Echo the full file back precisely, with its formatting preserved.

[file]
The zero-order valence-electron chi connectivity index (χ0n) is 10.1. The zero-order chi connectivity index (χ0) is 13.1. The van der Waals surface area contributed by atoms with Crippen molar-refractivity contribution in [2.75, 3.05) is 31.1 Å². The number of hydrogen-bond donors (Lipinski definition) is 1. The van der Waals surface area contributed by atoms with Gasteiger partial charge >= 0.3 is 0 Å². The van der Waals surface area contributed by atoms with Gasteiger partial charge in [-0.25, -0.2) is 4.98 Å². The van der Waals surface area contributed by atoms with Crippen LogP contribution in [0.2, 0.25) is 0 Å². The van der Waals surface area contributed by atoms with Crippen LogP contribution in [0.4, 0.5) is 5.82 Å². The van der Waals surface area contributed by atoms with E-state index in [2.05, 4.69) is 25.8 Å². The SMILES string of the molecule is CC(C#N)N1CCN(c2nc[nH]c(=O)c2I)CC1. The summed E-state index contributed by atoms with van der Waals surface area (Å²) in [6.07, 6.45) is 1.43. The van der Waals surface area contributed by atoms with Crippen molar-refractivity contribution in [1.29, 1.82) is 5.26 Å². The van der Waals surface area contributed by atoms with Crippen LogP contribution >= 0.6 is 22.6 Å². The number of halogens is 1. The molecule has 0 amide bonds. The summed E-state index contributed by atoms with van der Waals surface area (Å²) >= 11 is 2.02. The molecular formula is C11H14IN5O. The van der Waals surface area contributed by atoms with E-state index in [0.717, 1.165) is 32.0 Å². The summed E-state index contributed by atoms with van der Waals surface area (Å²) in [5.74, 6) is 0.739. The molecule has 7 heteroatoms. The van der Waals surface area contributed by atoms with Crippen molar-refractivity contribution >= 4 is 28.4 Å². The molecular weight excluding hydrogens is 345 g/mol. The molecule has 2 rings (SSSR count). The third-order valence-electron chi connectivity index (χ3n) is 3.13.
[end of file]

The zero-order valence-electron chi connectivity index (χ0n) is 10.1. The zero-order chi connectivity index (χ0) is 13.1. The van der Waals surface area contributed by atoms with Crippen molar-refractivity contribution in [2.75, 3.05) is 31.1 Å². The number of hydrogen-bond donors (Lipinski definition) is 1. The van der Waals surface area contributed by atoms with Gasteiger partial charge >= 0.3 is 0 Å². The van der Waals surface area contributed by atoms with Gasteiger partial charge in [-0.25, -0.2) is 4.98 Å². The van der Waals surface area contributed by atoms with Crippen LogP contribution in [0.2, 0.25) is 0 Å². The van der Waals surface area contributed by atoms with Crippen LogP contribution in [0.4, 0.5) is 5.82 Å². The van der Waals surface area contributed by atoms with E-state index in [2.05, 4.69) is 25.8 Å². The SMILES string of the molecule is CC(C#N)N1CCN(c2nc[nH]c(=O)c2I)CC1. The summed E-state index contributed by atoms with van der Waals surface area (Å²) in [6.07, 6.45) is 1.43. The van der Waals surface area contributed by atoms with Crippen molar-refractivity contribution in [1.29, 1.82) is 5.26 Å². The van der Waals surface area contributed by atoms with Crippen LogP contribution >= 0.6 is 22.6 Å². The number of halogens is 1. The molecule has 0 amide bonds. The summed E-state index contributed by atoms with van der Waals surface area (Å²) >= 11 is 2.02. The molecular formula is C11H14IN5O. The van der Waals surface area contributed by atoms with E-state index in [0.717, 1.165) is 32.0 Å². The summed E-state index contributed by atoms with van der Waals surface area (Å²) in [5.74, 6) is 0.739. The molecule has 7 heteroatoms. The van der Waals surface area contributed by atoms with Crippen molar-refractivity contribution >= 4 is 28.4 Å². The molecular weight excluding hydrogens is 345 g/mol. The molecule has 2 rings (SSSR count). The third-order valence-electron chi connectivity index (χ3n) is 3.13.